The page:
There is No Spoon

There is No Spoon

At yesterday’s Corporate Services Committee meeting, five council members (including me) debated what the budget formula guideline should be for the city’s 2016 budget and beyond. I won’t explain everything in detail here, but staff suggests that the city use a budget formula that is only slightly different than Guelph’s current formula and is comprised of three elements:


5-year average of Ontario Inflation Index (CPI)
+ 5-year average of property assessment change (MPAC)
+ investment factor


For the 2016 budget, this formula would result in a tax increase guideline of 4.4% (2.08 CPI + 1.82 MPAC + 0.5 investment)


Staff does not recommend several other ideas that they considered:
• no budget guideline
• guideline based solely on affordability (eg. % of household income)
• guideline based solely on CPI
• guideline based on other inflation index (CI or MPI)


I wanted to give my current position on the budget guideline issue and how it relates to several options.


CPI-only Guideline Is a Logical Fallacy

Some fiscally conservative residents believe that taxes should be as low as possible and thus benchmarking the budget guideline to CPI is one way to achieve that goal. Mayor Cam Guthrie championed a CPI guideline during the 2014 election and logically followed through with his position by making a motion to this effect at yesterday’s meeting. I respect the mayor’s belief in his foundational platform but strongly disagree with its implementation as a budget guideline.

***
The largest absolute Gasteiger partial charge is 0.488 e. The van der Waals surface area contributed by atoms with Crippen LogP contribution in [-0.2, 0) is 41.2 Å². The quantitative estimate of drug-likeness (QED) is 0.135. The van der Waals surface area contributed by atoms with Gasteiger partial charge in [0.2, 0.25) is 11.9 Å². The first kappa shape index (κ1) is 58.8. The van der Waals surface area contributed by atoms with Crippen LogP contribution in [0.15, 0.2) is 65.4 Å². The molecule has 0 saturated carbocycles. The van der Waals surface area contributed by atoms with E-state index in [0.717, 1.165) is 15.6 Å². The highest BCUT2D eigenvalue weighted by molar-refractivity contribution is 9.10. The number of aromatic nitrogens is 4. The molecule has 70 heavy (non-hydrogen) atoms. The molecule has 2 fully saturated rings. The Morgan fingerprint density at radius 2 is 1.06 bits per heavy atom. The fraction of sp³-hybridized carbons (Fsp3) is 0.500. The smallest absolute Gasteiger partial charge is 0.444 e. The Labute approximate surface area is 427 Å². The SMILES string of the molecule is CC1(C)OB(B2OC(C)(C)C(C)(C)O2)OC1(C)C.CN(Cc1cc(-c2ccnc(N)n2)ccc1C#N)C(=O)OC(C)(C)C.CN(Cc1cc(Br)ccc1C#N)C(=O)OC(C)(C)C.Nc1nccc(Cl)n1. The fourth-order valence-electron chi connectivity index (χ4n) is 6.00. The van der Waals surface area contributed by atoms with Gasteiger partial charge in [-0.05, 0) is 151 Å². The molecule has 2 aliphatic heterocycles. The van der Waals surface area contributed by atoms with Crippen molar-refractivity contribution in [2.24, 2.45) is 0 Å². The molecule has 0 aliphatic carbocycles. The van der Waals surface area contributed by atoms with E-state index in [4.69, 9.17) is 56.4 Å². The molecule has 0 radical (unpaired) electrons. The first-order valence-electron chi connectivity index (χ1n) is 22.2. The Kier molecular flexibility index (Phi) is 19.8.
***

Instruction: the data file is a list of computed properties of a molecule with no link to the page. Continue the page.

Many supporters of using CPI fall into two groups: the ones that think tax increases are too high and want them to be lower; and the ones that believe CPI should be used since it is an indication of tax affordability.


To those who want lower tax increases:
CPI does not achieve this in a budget guideline. If inflation spikes over the next few years and comes in at 6-10%, I’m sure you won’t want staff recommending budget increases of 6-10%. You want lower tax increases, period. Consequently, the CPI guideline does not fit your mandate. Instead, the tax guideline should simply be set at some sort of low number (0%, 1%, etc.) to satisfy your desire for lower tax increases.


To those who believe CPI should be used since it reflects affordability:
This belief is simply incorrect. CPI guideline for taxes does not have a direct relationship with family affordability but rather an inverse relationship. That is to say, when inflation is high, your family has less disposable income to spend on a tax increase and the city should work to keep it low. Conversely, when inflation is low, your family can afford greater tax increases since you have more money left in your pockets after paying for your living expenses. Tying municipal tax increases to CPI creates the exact opposite effect of what you believe: that the city should consider affordability when levying property taxes.


There is No Good Formula; It’s All In Our Head

I have come to the conclusion that there is no good way to determine the best formula that staff can use when creating a proposed budget because there are no relevant indicators that aligns with the city’s requirements. I believe there are only three options that make any sense and it is unlikely that any one of them would receive support from a majority of council.